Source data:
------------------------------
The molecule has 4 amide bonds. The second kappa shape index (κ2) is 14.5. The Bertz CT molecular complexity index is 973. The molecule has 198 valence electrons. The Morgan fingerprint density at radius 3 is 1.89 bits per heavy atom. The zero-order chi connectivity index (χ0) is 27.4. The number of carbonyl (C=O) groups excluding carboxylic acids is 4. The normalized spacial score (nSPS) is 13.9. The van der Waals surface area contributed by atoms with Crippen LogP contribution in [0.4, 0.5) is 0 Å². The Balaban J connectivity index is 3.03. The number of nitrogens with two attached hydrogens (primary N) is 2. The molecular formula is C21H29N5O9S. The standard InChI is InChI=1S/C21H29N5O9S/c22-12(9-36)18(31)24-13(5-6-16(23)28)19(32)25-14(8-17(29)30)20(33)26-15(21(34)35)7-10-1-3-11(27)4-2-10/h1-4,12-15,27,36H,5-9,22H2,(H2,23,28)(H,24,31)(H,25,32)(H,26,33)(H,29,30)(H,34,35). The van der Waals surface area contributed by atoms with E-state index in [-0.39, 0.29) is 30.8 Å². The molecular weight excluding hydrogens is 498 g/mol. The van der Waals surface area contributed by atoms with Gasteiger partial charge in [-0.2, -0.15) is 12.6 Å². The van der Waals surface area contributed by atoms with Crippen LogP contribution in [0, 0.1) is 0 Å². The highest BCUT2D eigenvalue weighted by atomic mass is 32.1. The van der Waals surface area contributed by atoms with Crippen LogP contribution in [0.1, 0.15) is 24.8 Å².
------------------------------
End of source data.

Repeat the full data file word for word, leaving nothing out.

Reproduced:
The molecule has 4 amide bonds. The second kappa shape index (κ2) is 14.5. The Bertz CT molecular complexity index is 973. The molecule has 198 valence electrons. The Morgan fingerprint density at radius 3 is 1.89 bits per heavy atom. The zero-order chi connectivity index (χ0) is 27.4. The number of carbonyl (C=O) groups excluding carboxylic acids is 4. The normalized spacial score (nSPS) is 13.9. The van der Waals surface area contributed by atoms with Crippen LogP contribution in [0.4, 0.5) is 0 Å². The Balaban J connectivity index is 3.03. The number of nitrogens with two attached hydrogens (primary N) is 2. The molecular formula is C21H29N5O9S. The standard InChI is InChI=1S/C21H29N5O9S/c22-12(9-36)18(31)24-13(5-6-16(23)28)19(32)25-14(8-17(29)30)20(33)26-15(21(34)35)7-10-1-3-11(27)4-2-10/h1-4,12-15,27,36H,5-9,22H2,(H2,23,28)(H,24,31)(H,25,32)(H,26,33)(H,29,30)(H,34,35). The van der Waals surface area contributed by atoms with E-state index in [-0.39, 0.29) is 30.8 Å². The molecular weight excluding hydrogens is 498 g/mol. The van der Waals surface area contributed by atoms with Gasteiger partial charge in [-0.2, -0.15) is 12.6 Å². The van der Waals surface area contributed by atoms with Crippen LogP contribution in [0, 0.1) is 0 Å². The highest BCUT2D eigenvalue weighted by atomic mass is 32.1. The van der Waals surface area contributed by atoms with Crippen LogP contribution in [0.1, 0.15) is 24.8 Å².